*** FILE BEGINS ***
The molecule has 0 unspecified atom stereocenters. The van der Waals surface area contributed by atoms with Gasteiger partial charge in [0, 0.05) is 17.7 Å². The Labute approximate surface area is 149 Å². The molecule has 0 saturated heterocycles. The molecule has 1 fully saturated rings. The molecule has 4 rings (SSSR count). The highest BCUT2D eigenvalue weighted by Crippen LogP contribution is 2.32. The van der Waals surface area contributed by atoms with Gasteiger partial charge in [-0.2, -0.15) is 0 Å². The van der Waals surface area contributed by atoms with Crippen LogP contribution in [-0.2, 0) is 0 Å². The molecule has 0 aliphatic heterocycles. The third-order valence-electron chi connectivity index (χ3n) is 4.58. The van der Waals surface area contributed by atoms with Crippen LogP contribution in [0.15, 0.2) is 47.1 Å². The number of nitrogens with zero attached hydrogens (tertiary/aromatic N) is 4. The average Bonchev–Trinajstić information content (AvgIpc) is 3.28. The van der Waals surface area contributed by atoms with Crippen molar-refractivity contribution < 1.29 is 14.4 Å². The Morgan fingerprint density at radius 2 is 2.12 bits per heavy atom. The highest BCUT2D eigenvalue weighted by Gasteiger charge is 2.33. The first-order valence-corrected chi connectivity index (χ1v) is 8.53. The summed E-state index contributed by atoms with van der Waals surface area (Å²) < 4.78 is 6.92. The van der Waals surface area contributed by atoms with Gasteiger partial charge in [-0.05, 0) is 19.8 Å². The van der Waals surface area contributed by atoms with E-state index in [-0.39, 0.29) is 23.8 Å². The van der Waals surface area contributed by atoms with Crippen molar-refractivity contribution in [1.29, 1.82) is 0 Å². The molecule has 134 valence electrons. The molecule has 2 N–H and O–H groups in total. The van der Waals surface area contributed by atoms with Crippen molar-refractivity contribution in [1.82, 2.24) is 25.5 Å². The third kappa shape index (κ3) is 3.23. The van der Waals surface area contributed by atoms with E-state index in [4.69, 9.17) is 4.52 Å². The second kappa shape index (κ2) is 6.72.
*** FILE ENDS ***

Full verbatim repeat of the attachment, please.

The molecule has 0 unspecified atom stereocenters. The van der Waals surface area contributed by atoms with Gasteiger partial charge in [0, 0.05) is 17.7 Å². The Labute approximate surface area is 149 Å². The molecule has 0 saturated heterocycles. The molecule has 1 fully saturated rings. The molecule has 4 rings (SSSR count). The highest BCUT2D eigenvalue weighted by Crippen LogP contribution is 2.32. The van der Waals surface area contributed by atoms with Gasteiger partial charge in [-0.2, -0.15) is 0 Å². The van der Waals surface area contributed by atoms with Crippen LogP contribution in [-0.2, 0) is 0 Å². The molecule has 0 aliphatic heterocycles. The third-order valence-electron chi connectivity index (χ3n) is 4.58. The van der Waals surface area contributed by atoms with Crippen LogP contribution in [0.15, 0.2) is 47.1 Å². The number of nitrogens with zero attached hydrogens (tertiary/aromatic N) is 4. The average Bonchev–Trinajstić information content (AvgIpc) is 3.28. The van der Waals surface area contributed by atoms with Crippen molar-refractivity contribution < 1.29 is 14.4 Å². The Morgan fingerprint density at radius 2 is 2.12 bits per heavy atom. The highest BCUT2D eigenvalue weighted by Gasteiger charge is 2.33. The first-order valence-corrected chi connectivity index (χ1v) is 8.53. The summed E-state index contributed by atoms with van der Waals surface area (Å²) < 4.78 is 6.92. The van der Waals surface area contributed by atoms with Gasteiger partial charge in [-0.05, 0) is 19.8 Å². The van der Waals surface area contributed by atoms with E-state index in [-0.39, 0.29) is 23.8 Å². The van der Waals surface area contributed by atoms with Crippen molar-refractivity contribution in [1.29, 1.82) is 0 Å². The molecule has 134 valence electrons. The molecule has 2 N–H and O–H groups in total. The van der Waals surface area contributed by atoms with Crippen molar-refractivity contribution in [1.82, 2.24) is 25.5 Å². The third kappa shape index (κ3) is 3.23. The van der Waals surface area contributed by atoms with E-state index in [4.69, 9.17) is 4.52 Å². The second kappa shape index (κ2) is 6.72.